“Even though we speak in this way, beloved, we are confident of better things in your case, things that belong to salvation.” Today is not the only day in which God is active. Today, the LORD who created all things, who reigns over all creation, is heartbroken. He is with parents and spouses and children whose lives are changed by trauma and violence. The all-powerful God, who topples empires and saves nations, is in the hospital rooms and police stations of Orlando this morning, grieving the loss of life and cost of violence. Christ, who broke the power of sin and death, whose deeds of power testify to his authority, looks on those who have died in the shooting and remembers the pain of the crucifixion, and weeps for them.
We Christians, human beings like the victims, sinners like the shooter, look into the face of violence, but we do not despair. We hold on to hope, because the grace of God holds us. “And we want each one of you to show the same diligence so as to realize the full assurance of hope to the very end.” We continue to respond in faith, even when our limited vision cannot see the hand of God at work in the darkness.
We have heard the promises of God, we have read them in scripture, and we have seen them fulfilled before our eyes, and before those of our ancestors. "God has made an enduring commitment, not a flimsy bargain but a trustworthy promise, to sustain and redeem creation. Those who rest in that firm promise can truly hope.” We may not see the promises fulfilled today, but we know God is with us, and more importantly, with those who are suffering.
So outlives are not controlled by violence, they are not defined by fear, or even our own sinfulness. The work we do to worship God, grow in faith, and show God’s love to everyone is not an exercise in futility. It is not our task to change the world. Our lives are lived in grateful response to the promises of a loving God, and in the hope that God has already changed the world, and will continue to make all things new.
We know that catastrophe and disaster still happen, we know that violence is still inherent in the system. We see all of that before us, reflecting the face of own crucified Messiah.
But Jesus did not stay on the cross forever.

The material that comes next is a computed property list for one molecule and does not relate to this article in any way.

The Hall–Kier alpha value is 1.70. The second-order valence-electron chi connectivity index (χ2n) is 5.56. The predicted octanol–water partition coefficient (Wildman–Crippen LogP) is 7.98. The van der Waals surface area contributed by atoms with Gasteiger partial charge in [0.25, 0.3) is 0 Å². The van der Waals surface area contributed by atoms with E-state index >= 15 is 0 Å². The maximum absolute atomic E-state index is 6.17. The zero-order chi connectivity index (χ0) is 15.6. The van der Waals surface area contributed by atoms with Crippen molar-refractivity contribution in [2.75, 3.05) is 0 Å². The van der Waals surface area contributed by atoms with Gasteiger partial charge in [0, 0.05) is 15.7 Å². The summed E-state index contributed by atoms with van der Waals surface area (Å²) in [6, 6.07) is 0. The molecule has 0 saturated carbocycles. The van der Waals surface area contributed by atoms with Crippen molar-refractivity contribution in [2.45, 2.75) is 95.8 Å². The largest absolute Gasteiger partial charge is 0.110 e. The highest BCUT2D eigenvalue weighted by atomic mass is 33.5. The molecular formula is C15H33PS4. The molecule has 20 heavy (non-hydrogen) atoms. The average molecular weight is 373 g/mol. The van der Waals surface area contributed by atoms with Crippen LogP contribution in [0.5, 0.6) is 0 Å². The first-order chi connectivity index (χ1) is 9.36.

The promise of God leads us into dangerous territory. God’s people travel through the wilderness. We still live in a violent world that seems to never change. The promise of God leads us to the cross.
But Jesus did not stay on the cross forever. And the tomb did not stay sealed for long. We maintain our whispered hope because we know “the unchangeable character of [God’s] purpose, he guaranteed it by an oath.” The violence may shout, and it may, from time to time, overwhelm us, but it never defines us.
So we keep the faith, knowing full well it’s the faith that keeps us. We join with the church who first heard Hebrews preached, knowing that the promises of God are sure, and taking refuge in that hope. "For the Preacher of Hebrews, the core of hope spans the distance between the creation of all things through the redemption of all things in Christ. It is attached to heaven on each end, swooping down through human history.” Whose church this is? I think I know, his house is in the heavens though, and as God’s redemptive history sweeps through human history, we are carried along by hope. We hold on to hope, because the grace of God holds us.
It’s been a busy week here at the Presbyterian Church of Lowell, and our community is surrounded by so much love, we have so many reasons to celebrate, we have the chance to joyful proclaim the kingdom of God. Those who worship violence are shouting themselves hoarse, but our whisper is backed by the promises of God. “So that…we who have taken refuge might be strongly encouraged to seize the hope set before us.”
And having seized that hope, we don’t have to be afraid to grieve tragedy, because it will not consume us. We don’t have to be afraid to face challenges, because they will not end us. God’s promises of grace is our source of hope. “We have this hope, a sure and steadfast anchor of the soul, a hope that enters the inner shrine behind the curtain, where Jesus, a forerunner on our behalf, has entered, having become a high priest forever according to the order of Melchizedek.”
It’s been a busy week here at the Presbyterian Church of Lowell, and though it seems like nothing ever changes, we are blessed with hope. We will follow our LORD as faithful and obedient servants, wherever he is leading us, knowing that the promises we have inherited, promises of the love of God in Christ Jesus, are sure, and go before us.